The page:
The American Cancer Society (ACS) this week announced the launch of the VOICES of Black Women study, the “largest behavioral and environmental focused population study of cancer risk and outcomes in Black women in the United States.”

Despite significant advances in cancer research and an overall declining rate of deaths from the disease, Black women continue to have the “highest death rate and the shortest survival of any racial or ethnic group in the U.S. for most cancers,” the ACS said.

The ACS said the long-term study aims to better understand the factors that drive cancer incidence, mortality and resilience within this demographic. Researchers will collect key data from Black women between the ages of 25 and 55 from diverse backgrounds and income levels who have not been diagnosed with cancer.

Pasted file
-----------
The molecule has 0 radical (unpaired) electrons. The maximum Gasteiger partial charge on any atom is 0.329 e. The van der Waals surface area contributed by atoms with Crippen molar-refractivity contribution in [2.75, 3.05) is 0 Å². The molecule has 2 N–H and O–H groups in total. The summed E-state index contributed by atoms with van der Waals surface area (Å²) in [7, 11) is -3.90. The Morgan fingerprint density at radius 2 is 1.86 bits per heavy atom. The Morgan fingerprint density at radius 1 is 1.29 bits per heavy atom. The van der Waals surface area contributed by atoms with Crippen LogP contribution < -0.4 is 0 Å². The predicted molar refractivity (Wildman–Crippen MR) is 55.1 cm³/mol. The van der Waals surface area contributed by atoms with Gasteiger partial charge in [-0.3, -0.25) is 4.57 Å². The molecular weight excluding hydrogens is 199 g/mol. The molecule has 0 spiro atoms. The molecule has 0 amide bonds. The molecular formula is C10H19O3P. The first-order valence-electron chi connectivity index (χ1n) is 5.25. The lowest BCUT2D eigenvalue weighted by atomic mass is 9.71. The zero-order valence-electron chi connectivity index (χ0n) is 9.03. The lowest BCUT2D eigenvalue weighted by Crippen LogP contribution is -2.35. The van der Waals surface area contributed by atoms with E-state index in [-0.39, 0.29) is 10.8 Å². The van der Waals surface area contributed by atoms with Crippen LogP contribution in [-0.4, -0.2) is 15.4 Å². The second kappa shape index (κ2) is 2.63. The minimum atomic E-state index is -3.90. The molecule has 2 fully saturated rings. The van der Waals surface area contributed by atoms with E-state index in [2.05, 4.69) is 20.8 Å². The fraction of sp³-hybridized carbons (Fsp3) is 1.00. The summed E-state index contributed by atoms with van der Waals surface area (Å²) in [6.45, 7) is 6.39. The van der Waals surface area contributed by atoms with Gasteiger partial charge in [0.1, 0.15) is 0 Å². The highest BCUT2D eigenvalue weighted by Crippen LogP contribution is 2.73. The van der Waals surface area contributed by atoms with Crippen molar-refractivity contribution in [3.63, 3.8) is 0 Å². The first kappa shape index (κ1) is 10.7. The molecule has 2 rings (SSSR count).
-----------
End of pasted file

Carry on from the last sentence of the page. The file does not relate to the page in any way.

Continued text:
The goal is to enroll more than 100,000 Black women across 20 states and D.C. where, according to the U.S. Census, more than 90 percent of Black women in the U.S. reside, states the ACS.

Led by ACS researchers, Alpa Patel, M.D., and Lauren McCullough, M.D., the VOICES of Black Women study will partner with communities of Black women and multi-disciplinary experts in Black women’s health to listen.